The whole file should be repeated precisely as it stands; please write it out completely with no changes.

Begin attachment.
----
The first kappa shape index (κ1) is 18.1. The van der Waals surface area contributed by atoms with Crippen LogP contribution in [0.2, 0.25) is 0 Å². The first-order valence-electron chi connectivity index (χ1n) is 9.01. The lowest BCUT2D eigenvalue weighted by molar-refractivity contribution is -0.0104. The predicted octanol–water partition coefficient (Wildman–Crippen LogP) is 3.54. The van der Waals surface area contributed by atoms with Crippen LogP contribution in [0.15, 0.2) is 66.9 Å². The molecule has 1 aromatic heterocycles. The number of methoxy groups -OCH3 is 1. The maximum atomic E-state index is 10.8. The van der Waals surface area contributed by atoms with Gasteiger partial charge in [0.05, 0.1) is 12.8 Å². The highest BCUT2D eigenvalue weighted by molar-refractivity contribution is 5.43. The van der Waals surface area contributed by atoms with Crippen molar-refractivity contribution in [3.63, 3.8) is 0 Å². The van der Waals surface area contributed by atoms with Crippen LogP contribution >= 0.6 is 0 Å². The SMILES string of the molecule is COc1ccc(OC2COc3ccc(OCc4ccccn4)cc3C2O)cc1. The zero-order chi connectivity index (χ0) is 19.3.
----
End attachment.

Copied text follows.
The first kappa shape index (κ1) is 18.1. The van der Waals surface area contributed by atoms with Crippen LogP contribution in [0.2, 0.25) is 0 Å². The first-order valence-electron chi connectivity index (χ1n) is 9.01. The lowest BCUT2D eigenvalue weighted by molar-refractivity contribution is -0.0104. The predicted octanol–water partition coefficient (Wildman–Crippen LogP) is 3.54. The van der Waals surface area contributed by atoms with Crippen LogP contribution in [0.15, 0.2) is 66.9 Å². The molecule has 1 aromatic heterocycles. The number of methoxy groups -OCH3 is 1. The maximum atomic E-state index is 10.8. The van der Waals surface area contributed by atoms with Gasteiger partial charge in [0.05, 0.1) is 12.8 Å². The highest BCUT2D eigenvalue weighted by molar-refractivity contribution is 5.43. The van der Waals surface area contributed by atoms with Crippen molar-refractivity contribution in [3.63, 3.8) is 0 Å². The van der Waals surface area contributed by atoms with Crippen LogP contribution >= 0.6 is 0 Å². The SMILES string of the molecule is COc1ccc(OC2COc3ccc(OCc4ccccn4)cc3C2O)cc1. The zero-order chi connectivity index (χ0) is 19.3.